4 May 1780: the Derby is run for the first time

The Derby © Getty Images
The race could so easily have been called the ‘Bunbury’ but for the toss of a coin

The Derby (officially the Derby Stakes) is one of the world’s classic horse races and arguably the most prestigious, identifying itself as the “greatest flat race in the world”.

It all began in 1779, when Edward Smith-Stanley, AKA the 12th Earl of Derby, organised a meeting at Epsom Racecourse for him and his pals to race three-year-old fillies. He named that race the Oaks, after his estate – now a public park and golf course in Carshalton.

At that race, he and his chum Sir Charles Bunbury – something of a bigwig in horseracing circles – decided to run a second race the following year, this time for both colts and fillies (although the race was for colts and fillies, only six fillies have ever won, and few now enter).

The two friends  tossed a coin to decide the name – Derby won. But Bunbury’s horse, Diomed, won the race and Bunbury took home the prize of £1,065 15s – the equivalent of some £160,000 today.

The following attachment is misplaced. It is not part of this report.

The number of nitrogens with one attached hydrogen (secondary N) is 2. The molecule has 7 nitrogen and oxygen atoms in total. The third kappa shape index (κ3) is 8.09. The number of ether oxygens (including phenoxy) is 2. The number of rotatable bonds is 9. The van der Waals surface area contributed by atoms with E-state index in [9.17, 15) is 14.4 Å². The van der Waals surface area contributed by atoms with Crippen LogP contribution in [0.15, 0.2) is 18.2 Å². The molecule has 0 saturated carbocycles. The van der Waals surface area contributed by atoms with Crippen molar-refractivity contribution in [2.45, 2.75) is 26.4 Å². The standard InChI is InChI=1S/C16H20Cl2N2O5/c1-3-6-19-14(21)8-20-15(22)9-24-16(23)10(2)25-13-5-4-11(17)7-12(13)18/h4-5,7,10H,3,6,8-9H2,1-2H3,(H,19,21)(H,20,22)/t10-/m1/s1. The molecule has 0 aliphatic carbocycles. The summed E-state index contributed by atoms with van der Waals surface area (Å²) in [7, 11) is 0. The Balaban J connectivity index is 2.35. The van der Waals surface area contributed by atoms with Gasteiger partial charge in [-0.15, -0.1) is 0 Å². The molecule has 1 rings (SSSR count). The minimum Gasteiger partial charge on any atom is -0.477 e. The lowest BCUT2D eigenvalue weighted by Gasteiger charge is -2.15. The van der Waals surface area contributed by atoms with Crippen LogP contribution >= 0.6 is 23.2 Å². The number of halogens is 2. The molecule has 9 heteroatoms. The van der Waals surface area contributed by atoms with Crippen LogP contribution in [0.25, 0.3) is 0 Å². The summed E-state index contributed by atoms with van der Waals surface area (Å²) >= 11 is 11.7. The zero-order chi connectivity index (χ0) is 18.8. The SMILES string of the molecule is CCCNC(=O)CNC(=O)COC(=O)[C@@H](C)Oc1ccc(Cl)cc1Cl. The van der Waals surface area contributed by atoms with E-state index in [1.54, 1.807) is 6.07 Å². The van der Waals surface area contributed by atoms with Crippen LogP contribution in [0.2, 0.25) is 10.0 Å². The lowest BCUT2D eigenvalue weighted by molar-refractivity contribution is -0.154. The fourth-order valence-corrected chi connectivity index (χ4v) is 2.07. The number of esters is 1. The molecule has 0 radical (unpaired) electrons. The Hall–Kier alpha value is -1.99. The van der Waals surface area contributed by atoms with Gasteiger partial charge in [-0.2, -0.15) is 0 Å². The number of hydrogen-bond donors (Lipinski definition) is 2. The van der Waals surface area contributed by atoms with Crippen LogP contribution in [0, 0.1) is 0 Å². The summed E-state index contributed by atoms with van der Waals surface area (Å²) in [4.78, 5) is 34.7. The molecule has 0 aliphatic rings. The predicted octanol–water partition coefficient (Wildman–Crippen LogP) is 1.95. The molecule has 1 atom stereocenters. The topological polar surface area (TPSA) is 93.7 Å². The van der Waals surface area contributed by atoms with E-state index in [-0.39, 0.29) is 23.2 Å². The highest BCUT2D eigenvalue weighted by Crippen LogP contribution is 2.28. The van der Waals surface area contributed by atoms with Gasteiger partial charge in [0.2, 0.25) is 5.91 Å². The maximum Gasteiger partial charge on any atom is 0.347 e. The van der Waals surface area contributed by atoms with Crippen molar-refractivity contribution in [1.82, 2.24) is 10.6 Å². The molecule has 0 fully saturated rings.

These days, the Derby has the biggest prize in English racing – the total purse is £1,325,000, and in 2014, the winner took around £782,500. The winner of the Grand National, by contrast, which has to run nearly three times as far and jump over a series of potentially lethal fences, only got £561,000 in 2015; the winner of the Cheltenham Gold Cup took home a paltry £327,000.

It is hugely popular with owners and racegoers alike. In 2014, the race had an initial entry of over 400 horses – just 16 eventually ran. Upwards of 200,000 people cram on to Epsom Downs each year to watch the race.

Over its long history, there have been plenty of memorable moments. Probably the most famous is also the most tragic. In 1913, suffragette Emily Davison died after being hit by the King’s horse. There is still plenty of discussion over whether her death was suicide, or an accident.

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